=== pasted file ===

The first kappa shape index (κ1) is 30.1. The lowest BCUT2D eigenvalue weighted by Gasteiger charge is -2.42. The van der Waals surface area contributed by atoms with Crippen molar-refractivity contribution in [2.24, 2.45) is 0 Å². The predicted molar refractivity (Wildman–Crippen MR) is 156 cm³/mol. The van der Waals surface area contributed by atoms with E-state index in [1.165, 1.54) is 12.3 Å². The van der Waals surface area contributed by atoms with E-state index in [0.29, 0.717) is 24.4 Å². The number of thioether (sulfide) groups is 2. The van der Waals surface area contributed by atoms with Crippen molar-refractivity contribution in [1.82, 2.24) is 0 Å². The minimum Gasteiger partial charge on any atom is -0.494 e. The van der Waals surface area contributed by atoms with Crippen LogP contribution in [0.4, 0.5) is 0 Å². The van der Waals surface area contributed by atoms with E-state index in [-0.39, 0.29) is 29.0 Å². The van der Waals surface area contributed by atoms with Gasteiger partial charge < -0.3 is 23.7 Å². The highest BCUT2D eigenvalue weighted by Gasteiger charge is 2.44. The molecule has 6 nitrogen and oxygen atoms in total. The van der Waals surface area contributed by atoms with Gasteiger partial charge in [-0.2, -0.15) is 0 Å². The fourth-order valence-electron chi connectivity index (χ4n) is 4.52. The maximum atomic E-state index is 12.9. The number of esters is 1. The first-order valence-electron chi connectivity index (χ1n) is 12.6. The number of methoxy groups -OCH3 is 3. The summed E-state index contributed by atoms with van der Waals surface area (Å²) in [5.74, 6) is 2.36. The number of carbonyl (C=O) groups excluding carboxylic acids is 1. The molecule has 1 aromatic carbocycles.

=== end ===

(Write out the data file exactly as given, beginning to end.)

The first kappa shape index (κ1) is 30.1. The lowest BCUT2D eigenvalue weighted by Gasteiger charge is -2.42. The van der Waals surface area contributed by atoms with Crippen molar-refractivity contribution in [2.24, 2.45) is 0 Å². The predicted molar refractivity (Wildman–Crippen MR) is 156 cm³/mol. The van der Waals surface area contributed by atoms with E-state index in [1.165, 1.54) is 12.3 Å². The van der Waals surface area contributed by atoms with E-state index in [0.29, 0.717) is 24.4 Å². The number of thioether (sulfide) groups is 2. The van der Waals surface area contributed by atoms with Crippen molar-refractivity contribution in [1.82, 2.24) is 0 Å². The minimum Gasteiger partial charge on any atom is -0.494 e. The van der Waals surface area contributed by atoms with Crippen LogP contribution in [0.4, 0.5) is 0 Å². The van der Waals surface area contributed by atoms with E-state index in [-0.39, 0.29) is 29.0 Å². The van der Waals surface area contributed by atoms with Gasteiger partial charge < -0.3 is 23.7 Å². The highest BCUT2D eigenvalue weighted by Gasteiger charge is 2.44. The molecule has 6 nitrogen and oxygen atoms in total. The van der Waals surface area contributed by atoms with Gasteiger partial charge in [-0.2, -0.15) is 0 Å². The fourth-order valence-electron chi connectivity index (χ4n) is 4.52. The maximum atomic E-state index is 12.9. The number of esters is 1. The first-order valence-electron chi connectivity index (χ1n) is 12.6. The number of methoxy groups -OCH3 is 3. The summed E-state index contributed by atoms with van der Waals surface area (Å²) in [5.74, 6) is 2.36. The number of carbonyl (C=O) groups excluding carboxylic acids is 1. The molecule has 1 aromatic carbocycles.